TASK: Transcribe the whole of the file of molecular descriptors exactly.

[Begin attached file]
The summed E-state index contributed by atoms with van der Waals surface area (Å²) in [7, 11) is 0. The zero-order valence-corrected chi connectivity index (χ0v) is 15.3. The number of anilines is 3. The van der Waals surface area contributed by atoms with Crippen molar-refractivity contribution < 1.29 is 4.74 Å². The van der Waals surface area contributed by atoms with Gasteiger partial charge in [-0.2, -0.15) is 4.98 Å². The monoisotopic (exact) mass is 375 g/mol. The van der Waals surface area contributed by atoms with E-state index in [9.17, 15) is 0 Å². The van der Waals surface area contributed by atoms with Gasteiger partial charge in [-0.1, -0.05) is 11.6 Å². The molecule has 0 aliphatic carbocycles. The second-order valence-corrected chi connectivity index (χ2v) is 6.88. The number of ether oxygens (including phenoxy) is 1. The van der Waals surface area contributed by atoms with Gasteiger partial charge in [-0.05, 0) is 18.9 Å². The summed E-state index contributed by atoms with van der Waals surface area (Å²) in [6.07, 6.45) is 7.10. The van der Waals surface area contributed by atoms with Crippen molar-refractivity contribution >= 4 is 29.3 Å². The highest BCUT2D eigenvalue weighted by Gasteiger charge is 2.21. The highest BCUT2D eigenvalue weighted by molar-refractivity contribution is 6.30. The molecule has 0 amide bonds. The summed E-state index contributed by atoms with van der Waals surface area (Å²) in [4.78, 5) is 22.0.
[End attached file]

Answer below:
The summed E-state index contributed by atoms with van der Waals surface area (Å²) in [7, 11) is 0. The zero-order valence-corrected chi connectivity index (χ0v) is 15.3. The number of anilines is 3. The van der Waals surface area contributed by atoms with Crippen molar-refractivity contribution < 1.29 is 4.74 Å². The van der Waals surface area contributed by atoms with Gasteiger partial charge in [-0.2, -0.15) is 4.98 Å². The monoisotopic (exact) mass is 375 g/mol. The van der Waals surface area contributed by atoms with E-state index in [9.17, 15) is 0 Å². The van der Waals surface area contributed by atoms with Gasteiger partial charge in [-0.1, -0.05) is 11.6 Å². The molecule has 0 aliphatic carbocycles. The second-order valence-corrected chi connectivity index (χ2v) is 6.88. The number of ether oxygens (including phenoxy) is 1. The van der Waals surface area contributed by atoms with Gasteiger partial charge in [-0.05, 0) is 18.9 Å². The summed E-state index contributed by atoms with van der Waals surface area (Å²) in [6.07, 6.45) is 7.10. The van der Waals surface area contributed by atoms with Crippen molar-refractivity contribution >= 4 is 29.3 Å². The highest BCUT2D eigenvalue weighted by Gasteiger charge is 2.21. The highest BCUT2D eigenvalue weighted by molar-refractivity contribution is 6.30. The molecule has 0 amide bonds. The summed E-state index contributed by atoms with van der Waals surface area (Å²) in [4.78, 5) is 22.0.